Gov’ts told to help farmers more to hit hunger and cli­mate goals

Business World - - World Business/ World Markets -

ROME — Global goals to tackle cli­mate change and end hunger by 2030 are within reach if donors and de­vel­op­ing na­tions help small farmers grow more cli­mate re­silient crops, ac­cess ir­ri­ga­tion and tap into so­cial safety nets, re­searchers said Mon­day.

In a new re­port, they iden­ti­fied 10 key shifts that could lift nearly 500 mil­lion peo­ple out of hunger, dou­ble the in­comes of 545 mil­lion small farmers in low and mid­dle income coun­tries, and limit agri­cul­tural emis­sions.

The changes would cost an ex­tra $ 33 bil­lion a year, said re­searchers from Ceres2030, a part­ner­ship be­tween Cor­nell Univer­sity, the In­ter­na­tional Food Pol­icy Re­search In­sti­tute, and the In­ter­na­tional In­sti­tute for Sus­tain­able Devel­op­ment.

Of that money, $ 14 bil­lion would need to come from donors, who al­ready sup­ply $12 bil­lion to tackle hunger, with $19 bil­lion pro­vided by de­vel­op­ing coun­tries, re­searchers said.

That is “a rel­a­tively mod­est amount of money” com­pared to what coun­tries are spend­ing to re­spond to the coro­n­avirus pan­demic and would of­fer “po­ten­tially mas­sive gains,” said Carin Smaller, co-direc­tor of Ceres2030.

In 2019, al­most 690 mil­lion peo­ple, or just un­der 9% of the world’s pop­u­la­tion, went to bed hun­gry, fig­ures from the United Na­tions ( UN) show. But Ms. Smaller said the pan­demic could cause the num­ber to rise by an­other 95 mil­lion this year.

Mean­while, food pro­duc­tion ac­counts for about a quar­ter of cli­mate chang­ing emis­sions, ac­cord­ing to a 2018 re­port in the jour­nal Science, and ris­ing food pro­duc­tion is a ma­jor driver of de­for­esta­tion and in­creased con­sump­tion of fos­sil fu­els.

Tar­get­ing ad­di­tional fund­ing to on-farm im­prove­ments, get­ting har­vests ef­fec­tively to mar­ket and mak­ing sure farmers have ac­cess to ba­sic so­cial safety nets could help rein in both prob­lems, said the Ceres2030 re­port.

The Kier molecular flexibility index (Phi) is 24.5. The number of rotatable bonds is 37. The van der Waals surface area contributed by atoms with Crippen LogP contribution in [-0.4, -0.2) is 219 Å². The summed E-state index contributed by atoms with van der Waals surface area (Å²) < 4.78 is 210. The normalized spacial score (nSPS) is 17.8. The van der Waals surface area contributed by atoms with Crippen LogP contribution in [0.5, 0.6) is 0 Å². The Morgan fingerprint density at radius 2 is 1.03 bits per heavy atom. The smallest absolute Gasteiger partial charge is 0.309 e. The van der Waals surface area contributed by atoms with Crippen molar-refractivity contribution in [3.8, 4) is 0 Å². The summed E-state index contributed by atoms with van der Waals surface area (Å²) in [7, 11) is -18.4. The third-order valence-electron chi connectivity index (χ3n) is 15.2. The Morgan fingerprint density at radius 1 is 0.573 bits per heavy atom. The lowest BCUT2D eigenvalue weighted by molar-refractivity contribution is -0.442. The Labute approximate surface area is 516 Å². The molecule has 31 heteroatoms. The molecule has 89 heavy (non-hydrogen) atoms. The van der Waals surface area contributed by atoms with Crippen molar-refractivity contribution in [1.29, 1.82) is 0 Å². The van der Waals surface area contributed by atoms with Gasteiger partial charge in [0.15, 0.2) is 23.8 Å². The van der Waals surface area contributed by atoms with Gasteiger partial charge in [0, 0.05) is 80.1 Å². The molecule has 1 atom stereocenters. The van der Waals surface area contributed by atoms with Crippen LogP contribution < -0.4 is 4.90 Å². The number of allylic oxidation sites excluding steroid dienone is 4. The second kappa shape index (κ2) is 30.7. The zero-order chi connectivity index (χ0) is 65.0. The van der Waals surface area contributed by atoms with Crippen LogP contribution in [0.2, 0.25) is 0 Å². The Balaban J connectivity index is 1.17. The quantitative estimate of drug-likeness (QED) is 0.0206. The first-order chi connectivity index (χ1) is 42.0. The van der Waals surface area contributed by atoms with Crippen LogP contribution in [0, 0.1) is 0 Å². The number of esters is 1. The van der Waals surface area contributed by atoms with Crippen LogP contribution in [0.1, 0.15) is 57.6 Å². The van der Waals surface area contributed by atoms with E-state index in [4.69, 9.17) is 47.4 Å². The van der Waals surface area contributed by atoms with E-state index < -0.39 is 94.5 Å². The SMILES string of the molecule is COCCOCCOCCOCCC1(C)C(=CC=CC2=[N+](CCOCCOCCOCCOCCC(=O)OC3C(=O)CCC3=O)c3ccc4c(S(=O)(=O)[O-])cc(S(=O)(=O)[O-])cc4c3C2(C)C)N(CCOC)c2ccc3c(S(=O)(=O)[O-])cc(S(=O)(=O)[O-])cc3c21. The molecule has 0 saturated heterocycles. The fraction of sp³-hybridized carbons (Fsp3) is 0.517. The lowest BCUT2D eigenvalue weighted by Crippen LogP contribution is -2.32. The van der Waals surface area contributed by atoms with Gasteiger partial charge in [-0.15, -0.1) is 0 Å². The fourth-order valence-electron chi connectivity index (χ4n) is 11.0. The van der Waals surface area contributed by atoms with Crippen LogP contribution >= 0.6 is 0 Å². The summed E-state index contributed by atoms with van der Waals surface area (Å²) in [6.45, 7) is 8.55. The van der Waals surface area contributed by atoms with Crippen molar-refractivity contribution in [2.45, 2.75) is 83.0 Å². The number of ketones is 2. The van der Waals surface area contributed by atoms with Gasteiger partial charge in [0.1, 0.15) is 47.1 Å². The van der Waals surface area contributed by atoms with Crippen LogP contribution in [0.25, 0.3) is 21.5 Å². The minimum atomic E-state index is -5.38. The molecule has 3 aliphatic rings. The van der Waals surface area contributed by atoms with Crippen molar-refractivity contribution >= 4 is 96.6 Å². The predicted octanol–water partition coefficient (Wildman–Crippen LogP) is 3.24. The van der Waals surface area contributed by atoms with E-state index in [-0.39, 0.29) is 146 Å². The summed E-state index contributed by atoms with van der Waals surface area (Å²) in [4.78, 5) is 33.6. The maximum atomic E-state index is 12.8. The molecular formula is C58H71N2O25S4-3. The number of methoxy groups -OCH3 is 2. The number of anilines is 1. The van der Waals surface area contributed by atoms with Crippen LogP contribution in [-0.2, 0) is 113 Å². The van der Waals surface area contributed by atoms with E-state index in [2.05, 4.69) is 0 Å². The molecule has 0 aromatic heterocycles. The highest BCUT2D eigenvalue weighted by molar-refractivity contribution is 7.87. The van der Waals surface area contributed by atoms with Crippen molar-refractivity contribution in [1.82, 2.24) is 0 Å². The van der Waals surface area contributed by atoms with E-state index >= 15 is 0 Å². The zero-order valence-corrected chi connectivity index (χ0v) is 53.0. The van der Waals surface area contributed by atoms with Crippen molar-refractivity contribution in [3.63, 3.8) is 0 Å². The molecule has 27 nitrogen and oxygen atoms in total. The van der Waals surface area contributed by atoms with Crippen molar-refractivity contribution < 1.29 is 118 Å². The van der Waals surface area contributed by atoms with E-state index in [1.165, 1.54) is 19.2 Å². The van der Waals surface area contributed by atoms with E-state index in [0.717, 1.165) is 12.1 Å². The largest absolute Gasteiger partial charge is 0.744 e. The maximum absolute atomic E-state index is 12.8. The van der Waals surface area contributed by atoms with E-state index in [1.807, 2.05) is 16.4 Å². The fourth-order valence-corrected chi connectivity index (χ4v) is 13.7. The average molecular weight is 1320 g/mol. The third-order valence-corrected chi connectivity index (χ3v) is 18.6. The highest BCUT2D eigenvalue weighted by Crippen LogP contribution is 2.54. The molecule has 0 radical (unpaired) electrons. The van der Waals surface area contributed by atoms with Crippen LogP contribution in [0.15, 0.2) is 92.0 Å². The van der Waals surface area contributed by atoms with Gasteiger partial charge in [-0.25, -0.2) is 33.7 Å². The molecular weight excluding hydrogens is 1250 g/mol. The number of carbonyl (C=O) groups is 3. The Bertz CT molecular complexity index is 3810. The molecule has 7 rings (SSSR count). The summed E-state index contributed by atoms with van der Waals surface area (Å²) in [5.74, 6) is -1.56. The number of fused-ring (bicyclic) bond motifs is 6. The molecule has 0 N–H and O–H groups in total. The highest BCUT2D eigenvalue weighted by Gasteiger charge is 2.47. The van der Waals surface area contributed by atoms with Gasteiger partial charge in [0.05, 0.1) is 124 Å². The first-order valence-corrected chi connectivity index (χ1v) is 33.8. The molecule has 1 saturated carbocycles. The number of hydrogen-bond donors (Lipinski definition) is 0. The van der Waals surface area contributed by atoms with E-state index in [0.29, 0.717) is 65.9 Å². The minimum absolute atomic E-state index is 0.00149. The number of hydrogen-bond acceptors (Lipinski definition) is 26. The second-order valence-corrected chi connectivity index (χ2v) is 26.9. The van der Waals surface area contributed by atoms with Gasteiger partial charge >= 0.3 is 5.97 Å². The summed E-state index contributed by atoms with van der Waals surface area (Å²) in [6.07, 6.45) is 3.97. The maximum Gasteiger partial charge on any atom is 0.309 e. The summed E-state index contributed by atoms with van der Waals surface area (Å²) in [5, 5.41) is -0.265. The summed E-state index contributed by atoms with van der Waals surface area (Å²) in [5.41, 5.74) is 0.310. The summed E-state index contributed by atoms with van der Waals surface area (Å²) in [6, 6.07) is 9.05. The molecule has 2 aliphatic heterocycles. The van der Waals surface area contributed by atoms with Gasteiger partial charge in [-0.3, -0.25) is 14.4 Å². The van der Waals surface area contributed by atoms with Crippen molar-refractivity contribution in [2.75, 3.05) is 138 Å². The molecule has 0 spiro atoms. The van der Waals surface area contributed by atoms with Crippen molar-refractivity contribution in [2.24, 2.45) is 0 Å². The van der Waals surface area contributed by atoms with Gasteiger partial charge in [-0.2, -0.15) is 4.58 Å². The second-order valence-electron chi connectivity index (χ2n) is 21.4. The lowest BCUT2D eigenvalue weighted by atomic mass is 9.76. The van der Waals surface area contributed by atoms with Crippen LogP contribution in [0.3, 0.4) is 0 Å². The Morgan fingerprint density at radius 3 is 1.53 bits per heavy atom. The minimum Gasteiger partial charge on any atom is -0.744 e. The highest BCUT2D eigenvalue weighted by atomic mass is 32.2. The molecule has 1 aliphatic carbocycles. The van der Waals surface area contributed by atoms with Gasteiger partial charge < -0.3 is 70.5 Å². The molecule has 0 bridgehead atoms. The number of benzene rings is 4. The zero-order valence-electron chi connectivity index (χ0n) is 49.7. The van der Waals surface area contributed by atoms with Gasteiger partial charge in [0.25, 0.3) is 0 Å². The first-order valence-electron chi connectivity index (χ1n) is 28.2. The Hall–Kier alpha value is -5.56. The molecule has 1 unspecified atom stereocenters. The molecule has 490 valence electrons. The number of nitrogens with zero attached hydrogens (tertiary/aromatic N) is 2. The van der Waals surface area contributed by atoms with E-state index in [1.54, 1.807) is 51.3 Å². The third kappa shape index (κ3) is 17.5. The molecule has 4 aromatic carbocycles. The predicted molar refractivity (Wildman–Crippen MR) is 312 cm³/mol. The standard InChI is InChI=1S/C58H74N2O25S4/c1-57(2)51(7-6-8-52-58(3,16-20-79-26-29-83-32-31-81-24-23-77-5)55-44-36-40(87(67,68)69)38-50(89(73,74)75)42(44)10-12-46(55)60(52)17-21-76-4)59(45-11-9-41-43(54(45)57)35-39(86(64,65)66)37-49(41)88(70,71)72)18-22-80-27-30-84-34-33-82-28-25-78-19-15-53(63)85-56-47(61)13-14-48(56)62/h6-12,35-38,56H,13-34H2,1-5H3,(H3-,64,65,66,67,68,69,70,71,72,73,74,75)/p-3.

“If you tar­get in­vest­ments on the farm, you im­prove the eco­nomic pro­duc­tiv­ity of these poor farmers. If you tar­get in­vest­ments on the move, which is ba­si­cally markets, you en­sure they have a place to sell their goods,” Ms. Smaller said.

So­cia l pro­tec t ion pro­grammes would en­sure farmers have a min­i­mum level of cap­i­tal to adopt new, green tech­nolo­gies and en­vi­ron­men­tally-friendly prac­tices, im­prov­ing pro­duc­tiv­ity with­out harm­ing na­ture, she said.

Among the re­port’s 10 rec­om­men­da­tions is in­vest­ing in agri­cul­tural ex­ten­sion ser­vices which of­fer train­ing and ad­vice to farmers — and par­tic­u­larly en­sur­ing they reach women — to en­cour­age adop­tion of cli­mate re­silient crops.

Help­ing poor farmers be­come part of farmers’ or­ga­ni­za­tions is also cru­cial, with stud­ies in Africa show­ing this im­proves crop yields and qual­ity, as well as wa­ter qual­ity and soil con­di­tions, the re­port said.

Last week, the UN World Food Pro­gram was awarded the No­bel Peace Prize for its ef­forts to com­bat hunger around the world and im­prove con­di­tions for peace in ar­eas af­fected by confl ict.

“It’s fan­tas­tic they won the prize. I hope it will help us also make sure we don’t for­get the longer- term in­vest­ments that are needed to end hunger once and for all,” Ms. Smaller told the Thom­son Reuters Foun­da­tion.

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